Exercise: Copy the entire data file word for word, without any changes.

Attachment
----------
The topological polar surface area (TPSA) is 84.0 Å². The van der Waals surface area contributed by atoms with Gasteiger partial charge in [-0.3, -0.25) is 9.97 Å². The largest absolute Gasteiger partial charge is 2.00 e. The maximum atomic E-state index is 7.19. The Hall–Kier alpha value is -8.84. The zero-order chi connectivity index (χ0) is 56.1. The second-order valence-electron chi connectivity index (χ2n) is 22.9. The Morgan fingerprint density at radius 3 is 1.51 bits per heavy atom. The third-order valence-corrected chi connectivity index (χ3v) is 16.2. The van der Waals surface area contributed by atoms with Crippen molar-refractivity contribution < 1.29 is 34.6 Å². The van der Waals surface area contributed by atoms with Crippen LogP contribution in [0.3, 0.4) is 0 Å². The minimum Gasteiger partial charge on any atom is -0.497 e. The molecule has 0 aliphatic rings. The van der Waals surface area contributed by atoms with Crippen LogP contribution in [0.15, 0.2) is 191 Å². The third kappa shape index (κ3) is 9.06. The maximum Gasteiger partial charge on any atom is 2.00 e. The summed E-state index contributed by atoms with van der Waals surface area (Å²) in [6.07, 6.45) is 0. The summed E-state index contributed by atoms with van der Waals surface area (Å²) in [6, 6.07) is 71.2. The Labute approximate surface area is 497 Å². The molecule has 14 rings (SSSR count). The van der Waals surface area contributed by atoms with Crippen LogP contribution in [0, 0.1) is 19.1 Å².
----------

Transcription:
The topological polar surface area (TPSA) is 84.0 Å². The van der Waals surface area contributed by atoms with Gasteiger partial charge in [-0.3, -0.25) is 9.97 Å². The largest absolute Gasteiger partial charge is 2.00 e. The maximum atomic E-state index is 7.19. The Hall–Kier alpha value is -8.84. The zero-order chi connectivity index (χ0) is 56.1. The second-order valence-electron chi connectivity index (χ2n) is 22.9. The Morgan fingerprint density at radius 3 is 1.51 bits per heavy atom. The third-order valence-corrected chi connectivity index (χ3v) is 16.2. The van der Waals surface area contributed by atoms with Crippen molar-refractivity contribution < 1.29 is 34.6 Å². The van der Waals surface area contributed by atoms with Crippen LogP contribution in [0.3, 0.4) is 0 Å². The minimum Gasteiger partial charge on any atom is -0.497 e. The molecule has 0 aliphatic rings. The van der Waals surface area contributed by atoms with Crippen LogP contribution in [0.15, 0.2) is 191 Å². The third kappa shape index (κ3) is 9.06. The maximum Gasteiger partial charge on any atom is 2.00 e. The summed E-state index contributed by atoms with van der Waals surface area (Å²) in [6.07, 6.45) is 0. The summed E-state index contributed by atoms with van der Waals surface area (Å²) in [6, 6.07) is 71.2. The Labute approximate surface area is 497 Å². The molecule has 14 rings (SSSR count). The van der Waals surface area contributed by atoms with Crippen LogP contribution in [0, 0.1) is 19.1 Å².